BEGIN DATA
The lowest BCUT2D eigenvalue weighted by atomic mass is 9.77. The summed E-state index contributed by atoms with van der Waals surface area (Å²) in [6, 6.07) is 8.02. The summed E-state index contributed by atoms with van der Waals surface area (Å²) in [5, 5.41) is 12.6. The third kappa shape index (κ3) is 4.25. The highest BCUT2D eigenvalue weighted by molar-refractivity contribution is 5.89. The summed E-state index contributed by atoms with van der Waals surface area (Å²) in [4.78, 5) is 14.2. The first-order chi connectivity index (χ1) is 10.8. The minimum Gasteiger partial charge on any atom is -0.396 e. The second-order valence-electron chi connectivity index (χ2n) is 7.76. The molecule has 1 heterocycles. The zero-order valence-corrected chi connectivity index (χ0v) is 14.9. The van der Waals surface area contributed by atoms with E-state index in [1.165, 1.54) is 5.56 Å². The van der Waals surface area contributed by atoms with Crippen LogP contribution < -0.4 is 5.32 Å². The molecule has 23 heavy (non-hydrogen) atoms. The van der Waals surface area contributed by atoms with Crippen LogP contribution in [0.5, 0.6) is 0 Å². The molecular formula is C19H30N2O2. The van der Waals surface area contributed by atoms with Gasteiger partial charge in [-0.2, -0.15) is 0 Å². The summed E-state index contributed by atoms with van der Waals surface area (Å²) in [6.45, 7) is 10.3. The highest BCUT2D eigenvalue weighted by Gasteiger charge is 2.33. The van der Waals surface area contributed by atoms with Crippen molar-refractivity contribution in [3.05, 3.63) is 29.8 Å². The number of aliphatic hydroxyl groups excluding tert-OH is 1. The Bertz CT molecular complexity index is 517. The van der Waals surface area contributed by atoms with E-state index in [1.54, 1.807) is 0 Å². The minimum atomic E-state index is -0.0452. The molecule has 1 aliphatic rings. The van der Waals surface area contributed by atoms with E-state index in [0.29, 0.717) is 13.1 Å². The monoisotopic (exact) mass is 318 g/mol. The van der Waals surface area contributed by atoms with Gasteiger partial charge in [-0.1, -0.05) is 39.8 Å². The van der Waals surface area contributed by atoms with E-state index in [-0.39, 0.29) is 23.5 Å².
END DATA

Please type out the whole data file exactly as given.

The lowest BCUT2D eigenvalue weighted by atomic mass is 9.77. The summed E-state index contributed by atoms with van der Waals surface area (Å²) in [6, 6.07) is 8.02. The summed E-state index contributed by atoms with van der Waals surface area (Å²) in [5, 5.41) is 12.6. The third kappa shape index (κ3) is 4.25. The highest BCUT2D eigenvalue weighted by molar-refractivity contribution is 5.89. The summed E-state index contributed by atoms with van der Waals surface area (Å²) in [4.78, 5) is 14.2. The first-order chi connectivity index (χ1) is 10.8. The minimum Gasteiger partial charge on any atom is -0.396 e. The second-order valence-electron chi connectivity index (χ2n) is 7.76. The molecule has 1 heterocycles. The zero-order valence-corrected chi connectivity index (χ0v) is 14.9. The van der Waals surface area contributed by atoms with E-state index in [1.165, 1.54) is 5.56 Å². The van der Waals surface area contributed by atoms with Crippen LogP contribution < -0.4 is 5.32 Å². The molecule has 23 heavy (non-hydrogen) atoms. The van der Waals surface area contributed by atoms with Crippen LogP contribution in [0.5, 0.6) is 0 Å². The molecular formula is C19H30N2O2. The van der Waals surface area contributed by atoms with Gasteiger partial charge in [-0.2, -0.15) is 0 Å². The summed E-state index contributed by atoms with van der Waals surface area (Å²) in [6.45, 7) is 10.3. The highest BCUT2D eigenvalue weighted by Gasteiger charge is 2.33. The van der Waals surface area contributed by atoms with Crippen molar-refractivity contribution in [3.05, 3.63) is 29.8 Å². The number of aliphatic hydroxyl groups excluding tert-OH is 1. The Bertz CT molecular complexity index is 517. The van der Waals surface area contributed by atoms with E-state index in [1.54, 1.807) is 0 Å². The minimum atomic E-state index is -0.0452. The molecule has 1 aliphatic rings. The van der Waals surface area contributed by atoms with E-state index in [0.29, 0.717) is 13.1 Å². The monoisotopic (exact) mass is 318 g/mol. The van der Waals surface area contributed by atoms with Gasteiger partial charge in [-0.1, -0.05) is 39.8 Å². The van der Waals surface area contributed by atoms with E-state index in [-0.39, 0.29) is 23.5 Å².